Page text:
20. "Back From The Archives" I recently ran into some financial trouble and had to sell a couple of my machines to make a few house payments. One of them to go was my beautiful Heavy 10 South Bend lathe. It took me about a week to start having lathe withdrawals so I posted a WTB ad on the local classifieds and got several calls. I ended up getting a little Atlas 618 6" by 18" metal lathe for a hundred bucks. The lathe is in great original condition and came with a 3 jaw chuck, lantern style tool post holder, and a very nice tool post grinder that is probably worth several times what I paid for the lathe. (crappy cell phone pic) It didn't come with a stand so I took one of my Delta stands out of the rathole and used that. I added some drawers and mounted the lathe to it this weekend. The center section with the drawers slides out of the stand so I can still access the nuts and bolts used to mount the lathe and motor. The light is a 2 dollar light I got from the local thrift shop. It will work for now until I can find a nice vintage one. The drawer pulls I made out of 1/2" bolts. I cut them down so they were about a 1/2 long, faced the back side with the lathe and drilled and tapped them for a No. 10 screw. The wood is all reclaimed wood from some shelves that I took down in my shop a few years ago. I still need to add a switch and I have a quick change tool post ordered for it. Looking for a steady rest and follow rest for it if anyone has one they want to get rid of. They come up on Ebay but they are pricey.The Atlas is pretty much the same machine as the Craftsman 101 and takes the same accessories. I was worried about the lathe feeling like a little toy compared to my South Bend but overall I am very happy with the lathe. It should work fine for what I need it for. Thanks for looking, Shane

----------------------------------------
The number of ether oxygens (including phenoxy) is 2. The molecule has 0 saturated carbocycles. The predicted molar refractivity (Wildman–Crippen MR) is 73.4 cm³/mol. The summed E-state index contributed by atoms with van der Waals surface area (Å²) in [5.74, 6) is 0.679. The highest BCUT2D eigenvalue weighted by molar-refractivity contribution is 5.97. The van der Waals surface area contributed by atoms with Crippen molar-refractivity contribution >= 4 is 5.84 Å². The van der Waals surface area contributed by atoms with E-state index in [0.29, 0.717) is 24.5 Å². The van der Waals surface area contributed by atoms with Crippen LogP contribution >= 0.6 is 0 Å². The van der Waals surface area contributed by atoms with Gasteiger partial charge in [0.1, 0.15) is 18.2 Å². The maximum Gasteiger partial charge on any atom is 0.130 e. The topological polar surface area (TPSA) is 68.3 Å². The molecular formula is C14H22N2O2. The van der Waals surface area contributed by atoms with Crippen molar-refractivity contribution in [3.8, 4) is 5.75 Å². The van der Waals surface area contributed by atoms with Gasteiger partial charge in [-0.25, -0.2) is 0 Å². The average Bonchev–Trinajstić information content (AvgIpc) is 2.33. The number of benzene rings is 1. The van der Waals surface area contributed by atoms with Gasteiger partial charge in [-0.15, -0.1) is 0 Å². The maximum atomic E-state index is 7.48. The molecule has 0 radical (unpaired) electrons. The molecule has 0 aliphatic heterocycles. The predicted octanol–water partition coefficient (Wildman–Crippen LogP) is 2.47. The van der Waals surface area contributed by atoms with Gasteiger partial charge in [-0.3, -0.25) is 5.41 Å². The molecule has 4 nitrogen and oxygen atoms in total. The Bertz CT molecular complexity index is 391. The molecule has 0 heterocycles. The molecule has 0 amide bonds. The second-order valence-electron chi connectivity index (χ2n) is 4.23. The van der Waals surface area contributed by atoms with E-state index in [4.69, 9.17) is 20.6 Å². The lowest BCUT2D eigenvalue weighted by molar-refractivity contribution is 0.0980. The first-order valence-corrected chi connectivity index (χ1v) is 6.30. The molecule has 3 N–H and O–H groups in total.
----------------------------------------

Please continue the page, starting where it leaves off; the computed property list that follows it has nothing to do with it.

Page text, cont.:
21. Posted these on my facebook page a couple days ago but almost didn't post them here as every one has seen them in one form or another before. Decorative mason jar lids for a local bee farm gift shop. 25 honey dipper lids and 25 herb jar lids and she ordered 25 more of a different size when I delivered these.
  22. African Padauk finished with several layers of shellac. ~Nevin
  23. Our daughter has some auto immune issues and when she's having a flare up she needs a cane. Couldn't find one with a handle she liked so she asked to make her one. This is one of those turnings that isn't real flashy and doesn't look like much but it is one of the most difficult things we do as a wood turner IMO. That long taper is tough to do, at least for me. The wood portion is about 33" over all, 1" at the top and 3/4" at the tip. Our son did the resin cast for the knob. The shaft is white oak and looks good at a glance, hands will find some low spots though.